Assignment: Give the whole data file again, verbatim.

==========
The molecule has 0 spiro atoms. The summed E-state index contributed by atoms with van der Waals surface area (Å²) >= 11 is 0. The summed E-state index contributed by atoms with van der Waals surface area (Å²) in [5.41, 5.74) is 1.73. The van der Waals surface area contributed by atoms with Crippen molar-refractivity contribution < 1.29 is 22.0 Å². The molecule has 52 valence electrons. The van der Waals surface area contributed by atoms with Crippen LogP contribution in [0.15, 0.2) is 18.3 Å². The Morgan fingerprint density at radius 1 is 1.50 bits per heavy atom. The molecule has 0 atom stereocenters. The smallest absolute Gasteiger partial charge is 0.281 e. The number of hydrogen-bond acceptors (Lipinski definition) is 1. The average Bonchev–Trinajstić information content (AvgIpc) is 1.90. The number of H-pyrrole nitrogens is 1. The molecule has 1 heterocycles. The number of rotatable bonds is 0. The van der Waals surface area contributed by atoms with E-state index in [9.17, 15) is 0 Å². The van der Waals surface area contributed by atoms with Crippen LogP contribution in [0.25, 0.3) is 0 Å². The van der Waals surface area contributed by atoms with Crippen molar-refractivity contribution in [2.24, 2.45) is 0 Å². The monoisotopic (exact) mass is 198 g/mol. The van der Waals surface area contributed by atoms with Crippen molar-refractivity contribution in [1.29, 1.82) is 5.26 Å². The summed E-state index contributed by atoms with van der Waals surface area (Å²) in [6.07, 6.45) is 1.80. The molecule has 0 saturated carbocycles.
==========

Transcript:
The molecule has 0 spiro atoms. The summed E-state index contributed by atoms with van der Waals surface area (Å²) >= 11 is 0. The summed E-state index contributed by atoms with van der Waals surface area (Å²) in [5.41, 5.74) is 1.73. The van der Waals surface area contributed by atoms with Crippen molar-refractivity contribution < 1.29 is 22.0 Å². The molecule has 52 valence electrons. The van der Waals surface area contributed by atoms with Crippen LogP contribution in [0.15, 0.2) is 18.3 Å². The Morgan fingerprint density at radius 1 is 1.50 bits per heavy atom. The molecule has 0 atom stereocenters. The smallest absolute Gasteiger partial charge is 0.281 e. The number of hydrogen-bond acceptors (Lipinski definition) is 1. The average Bonchev–Trinajstić information content (AvgIpc) is 1.90. The number of H-pyrrole nitrogens is 1. The molecule has 1 heterocycles. The number of rotatable bonds is 0. The van der Waals surface area contributed by atoms with E-state index in [9.17, 15) is 0 Å². The van der Waals surface area contributed by atoms with Crippen LogP contribution in [0.25, 0.3) is 0 Å². The van der Waals surface area contributed by atoms with Crippen molar-refractivity contribution in [2.24, 2.45) is 0 Å². The monoisotopic (exact) mass is 198 g/mol. The van der Waals surface area contributed by atoms with Crippen molar-refractivity contribution in [1.29, 1.82) is 5.26 Å². The summed E-state index contributed by atoms with van der Waals surface area (Å²) in [6.07, 6.45) is 1.80. The molecule has 0 saturated carbocycles.